Satan, in Milton's Paradise Lost, declares that the mind "can make a heaven of hell, a hell of heaven." Meditation confronts the hell of worry, anxiety, anger, boredom, jealousy, depression and the general unsettledness that is such a large part of being human. Tortured by our own minds like no other animal, we dedicate a lot of mental energy to reliving past anguish and anticipating future distress. The promise of meditation is to free us from being hostage to this self-inflicted misery. Does it work?
The first challenge in answering this question is clarifying what we mean by "meditation"?
There are so many forms of meditation that researchers at the University of Alberta concluded that "it is impossible to select components that might be considered universal." (They concede that the use of breathing and attention control is common, but there is no commonality among the techniques employed for either). According to the researchers, the wide spectrum of practices makes evaluating meditation very difficult from a scientific perspective.
While there is no standard definition of meditation, here is one that satisfies the main criterion of most forms of it: attention to immediate experience.
The catch is that there are many things happening in the present moment that one can attend to, and various ways of attending to them (hence the lack of a unified description). But meditative practices can be divided into four broad categories differentiated by their focus of attention (with the original Pali terms in parentheses):
Meditative Practice - Focus
Concentration (samatha) - Body (typically the breath)
Insight (vipassana) - Mind (thoughts and feelings)
Delight (piti) - World (sights, sounds, smells, textures, tastes)
Loving-kindness (metta) - Others (deserving of compassion)
Here is a brief description of each category:
1. Concentration (samatha): While the focus is usually the breath, attention can also be extended to sensations throughout the entire body (as in a "body scan," which takes a mental inventory of sensations from feet to head). Some techniques focus on a word or phrase (mantra). Concentrative meditation attempts to keep all extraneous activity out of its scope of attention, particularly mental and emotional churning. The intended result is a calm centeredness. (The ancient yogic tradition of breath/body focus was intended to unify the individual self with the cosmic Self that pervades the universe.)
2. Insight (vipassana): Here the focus is mental: attention is geared towards thoughts and feelings. The meditator investigates the constant flux of her arising and disappearing thoughts/feelings. She observes in a detached but curious way, without getting hooked by the content of the thoughts/feelings. The intended result is insight - a deeper understanding of what affects us and an awareness of how obsessive and pointless much of our rumination is. A form of this meditation morphed into what is now commonly known in the West as "mindfulness" - a translation of the Pali word sati by the scholar T.W. Rhys Davids. (The original Buddhist intent was to reveal the profound insight of the Four Noble Truths, which expose our suffering as self-induced and avoidable once we accept that our desires can never be satisfied by the impermanent flux of reality.)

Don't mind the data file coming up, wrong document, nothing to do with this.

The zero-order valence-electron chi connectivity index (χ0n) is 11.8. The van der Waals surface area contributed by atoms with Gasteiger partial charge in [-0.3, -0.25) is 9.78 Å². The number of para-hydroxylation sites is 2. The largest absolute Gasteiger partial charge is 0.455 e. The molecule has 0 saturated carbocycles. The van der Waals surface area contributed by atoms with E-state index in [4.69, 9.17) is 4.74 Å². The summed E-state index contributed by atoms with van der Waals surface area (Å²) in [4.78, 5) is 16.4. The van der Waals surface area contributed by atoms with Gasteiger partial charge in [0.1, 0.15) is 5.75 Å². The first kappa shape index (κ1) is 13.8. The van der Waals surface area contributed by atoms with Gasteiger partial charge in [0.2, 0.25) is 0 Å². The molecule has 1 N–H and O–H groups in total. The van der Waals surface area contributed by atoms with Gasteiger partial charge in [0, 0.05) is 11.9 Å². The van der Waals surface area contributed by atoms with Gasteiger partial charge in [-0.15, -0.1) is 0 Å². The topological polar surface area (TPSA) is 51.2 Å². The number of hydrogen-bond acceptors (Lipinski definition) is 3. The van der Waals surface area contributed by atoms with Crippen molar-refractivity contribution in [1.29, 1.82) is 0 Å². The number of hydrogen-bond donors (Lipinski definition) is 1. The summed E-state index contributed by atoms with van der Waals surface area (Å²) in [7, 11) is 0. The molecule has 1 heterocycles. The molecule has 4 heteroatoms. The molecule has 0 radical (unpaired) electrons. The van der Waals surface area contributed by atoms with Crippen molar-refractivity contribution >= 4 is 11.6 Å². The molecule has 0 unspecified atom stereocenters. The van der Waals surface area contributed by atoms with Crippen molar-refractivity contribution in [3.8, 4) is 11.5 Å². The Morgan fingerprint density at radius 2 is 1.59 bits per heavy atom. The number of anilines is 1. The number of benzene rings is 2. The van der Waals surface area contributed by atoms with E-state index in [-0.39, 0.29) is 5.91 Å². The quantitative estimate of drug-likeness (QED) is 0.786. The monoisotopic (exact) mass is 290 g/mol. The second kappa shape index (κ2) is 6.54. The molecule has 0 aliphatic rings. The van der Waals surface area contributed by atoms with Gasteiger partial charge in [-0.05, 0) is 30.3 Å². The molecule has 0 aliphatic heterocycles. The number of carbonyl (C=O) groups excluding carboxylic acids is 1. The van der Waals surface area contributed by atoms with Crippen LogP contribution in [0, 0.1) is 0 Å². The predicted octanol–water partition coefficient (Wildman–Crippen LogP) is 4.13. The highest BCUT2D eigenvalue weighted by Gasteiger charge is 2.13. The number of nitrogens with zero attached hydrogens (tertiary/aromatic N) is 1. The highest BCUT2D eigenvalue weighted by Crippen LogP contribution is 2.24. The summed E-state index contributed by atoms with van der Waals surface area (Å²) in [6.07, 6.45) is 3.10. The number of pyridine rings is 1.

3. Delight (piti): Attention is directed to the external world. The goal is neither to calm the mind (although that is a side benefit), nor to "catch and detach" by observing our spinning thoughts. The goal here is to immerse oneself in the present moment by focusing on the brilliant colours and intricate textures of what our eyes take in, or the fascinating and constantly changing cacophony that resonates within our ears, or the myriad tastes as we eat, or sensations as we walk. This meditation is a powerful way to imbue any situation at any time with meaning. (The Pali word piti has a range of meanings that all relate to joyful engagement; the simplest form of piti describes the delight of being engaged with a particular object. However, the Buddhist tradition would not use piti in the sense of engaging with the world for sheer pleasure because this activity is anathema to the Buddhist philosophy of detachment. Savouring the present moment for pure enjoyment arose from the combination of Western mindfulness and positive psychology movements.)
4. Loving-kindness (metta): Starting with loving thoughts about oneself, the meditator then extends these warm feelings to close relations, then other acquaintances, then enemies, and finally to all beings. The intent is to generate a serene feeling of connectedness to humankind and all living things. The expression "loving-kindness" was appropriated from Christianity, where it originated in a 16th century translation of the bible. Most Pali scholars argue that metta is more accurately translated as friendliness or goodwill. (While the Buddha advocated for a friendly disposition towards all creatures, many academics argue that some of the metta-focused sermons attributed to him were likely embellished after his death.)
So do any of these forms of meditation achieve their putative benefits? There are two ways to answer this question. The first is to examine the scientific evidence and the second is to consider subjective accounts from the many practitioners. Each perspective points in a slightly different direction; they are both explored in Part II: The Evidence.